Sabbath in the Light of Nature

Sabbath in the Light of Nature

Samuel Willard
Complete Body of Divinity, pp. 652-654.

Question 3.
Wherein does the morality of [the Sabbath] consist?
That we may take up a right conception of this matter, we must call to mind, what it is for a command to be moral, according as it has already been stated; namely, not merely as it stands distributively with that which is positive, but as it is differenced from ceremonial and judicial. Here then two rules may suffice for the clearing this case.

1. That the light of nature affords us a moral reason for the keeping of a sabbath.

And so far it is grounded on natural religion; inasmuch as the reason for it is fetched from the nature of man, and the relation that he bears to the special government of God; and for that reason it obliges all men universally, and is of the same force in all ages perpetually. Now the light of nature in fallen man, will, if duly improved, afford him such conclusions as these:

1. That man was made actively to glorify God. He that acknowledges a God, and man to be his creature, as the Gentiles do, must confess that man as such, owes himself to God; that argument is convictive, Psalm 100:2–3, “Serve the Lord with gladness: come before his presence with singing. Know ye that the Lord he is God: it is he that hath made us, and not we ourselves; we are his people, and the sheep of his pasture.” And it is equally rational, that every creature do serve God, according to the capacity he has put into it. Man therefore being made capable of devoting himself actively to the glory of God, must needs owe it to him, Rom. 12:1.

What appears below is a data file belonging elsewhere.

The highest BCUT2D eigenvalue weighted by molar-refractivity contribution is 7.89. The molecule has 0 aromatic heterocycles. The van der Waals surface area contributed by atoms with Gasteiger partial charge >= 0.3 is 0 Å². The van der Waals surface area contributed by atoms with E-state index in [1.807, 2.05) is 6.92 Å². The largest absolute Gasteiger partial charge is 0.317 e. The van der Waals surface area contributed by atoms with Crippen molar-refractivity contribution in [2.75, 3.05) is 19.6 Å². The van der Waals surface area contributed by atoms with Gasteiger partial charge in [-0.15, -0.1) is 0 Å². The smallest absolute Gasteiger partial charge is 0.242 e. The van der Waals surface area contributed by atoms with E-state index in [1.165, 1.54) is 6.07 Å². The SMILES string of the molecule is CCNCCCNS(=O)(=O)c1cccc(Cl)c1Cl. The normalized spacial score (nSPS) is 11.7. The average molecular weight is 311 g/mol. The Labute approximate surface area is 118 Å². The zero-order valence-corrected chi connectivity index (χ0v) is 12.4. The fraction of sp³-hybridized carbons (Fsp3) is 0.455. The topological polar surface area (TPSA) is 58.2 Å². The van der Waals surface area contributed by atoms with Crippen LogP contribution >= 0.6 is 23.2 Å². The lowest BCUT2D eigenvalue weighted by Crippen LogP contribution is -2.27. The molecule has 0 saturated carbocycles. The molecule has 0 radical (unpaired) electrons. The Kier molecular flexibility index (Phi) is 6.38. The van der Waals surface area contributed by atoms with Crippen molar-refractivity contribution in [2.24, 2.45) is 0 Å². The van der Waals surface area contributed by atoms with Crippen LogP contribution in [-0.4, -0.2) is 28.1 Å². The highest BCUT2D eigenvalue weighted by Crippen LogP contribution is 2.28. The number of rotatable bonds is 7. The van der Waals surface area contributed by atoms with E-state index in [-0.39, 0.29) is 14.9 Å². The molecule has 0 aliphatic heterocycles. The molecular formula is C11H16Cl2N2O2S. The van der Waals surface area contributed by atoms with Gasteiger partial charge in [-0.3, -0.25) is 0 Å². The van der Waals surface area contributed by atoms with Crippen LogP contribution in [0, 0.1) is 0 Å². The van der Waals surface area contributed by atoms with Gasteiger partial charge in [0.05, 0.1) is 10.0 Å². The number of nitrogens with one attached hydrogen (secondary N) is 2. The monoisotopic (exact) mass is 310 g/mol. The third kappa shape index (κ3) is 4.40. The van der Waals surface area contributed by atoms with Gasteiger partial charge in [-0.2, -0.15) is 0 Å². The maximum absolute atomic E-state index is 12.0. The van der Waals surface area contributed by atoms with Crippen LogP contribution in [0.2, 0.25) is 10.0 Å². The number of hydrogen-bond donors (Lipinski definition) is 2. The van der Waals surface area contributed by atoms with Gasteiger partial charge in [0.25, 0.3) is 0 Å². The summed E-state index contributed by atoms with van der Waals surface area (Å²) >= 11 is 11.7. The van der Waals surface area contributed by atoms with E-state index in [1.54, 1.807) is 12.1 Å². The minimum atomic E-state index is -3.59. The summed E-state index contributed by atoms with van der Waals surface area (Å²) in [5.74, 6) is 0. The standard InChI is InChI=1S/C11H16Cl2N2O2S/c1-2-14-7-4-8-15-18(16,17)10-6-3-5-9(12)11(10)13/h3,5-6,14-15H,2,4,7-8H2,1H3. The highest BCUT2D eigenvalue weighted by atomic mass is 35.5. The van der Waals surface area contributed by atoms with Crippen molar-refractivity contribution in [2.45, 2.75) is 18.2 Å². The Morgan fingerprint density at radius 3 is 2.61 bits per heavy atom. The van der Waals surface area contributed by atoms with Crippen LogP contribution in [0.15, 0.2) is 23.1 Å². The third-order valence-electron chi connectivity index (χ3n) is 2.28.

2. That there is a worship due to God from man, wherein he is to serve him. It is true, man is to serve God in all his actions of all sorts, civil, as well as religious, by conformity to his precepts therein, and subordinating all his other ends to God’s glory as his last end, 1 Cor. 10:31. But there are religious services, which are not only ultimately, but nextly to be performed to God; which all nations have believed and practiced; so that a mere heathen could define man, a creature made for religion. In all places, where a God is believed, some worship is maintained, though they miss it both in the object and medium, Mic. 4:5.

3. That this worship is due from the whole man. The soul indeed is the next subject of the rational powers in man, and is therefore principally concerned in this, but it is the man as a subject of reason who owes himself to God; and all his senses and bodily organs were made to be used by the soul, as its instruments in the performing of its imperate acts, and are therefore to be employed in this worship. And as there is an argument for this from the redemption of the whole man, 1 Cor. 6:20, so we may argue from the creation of the whole; and the more forcibly, because we are redeemed, that we may be again restored to the service for which we were at first made, and fell short of, by the apostasy.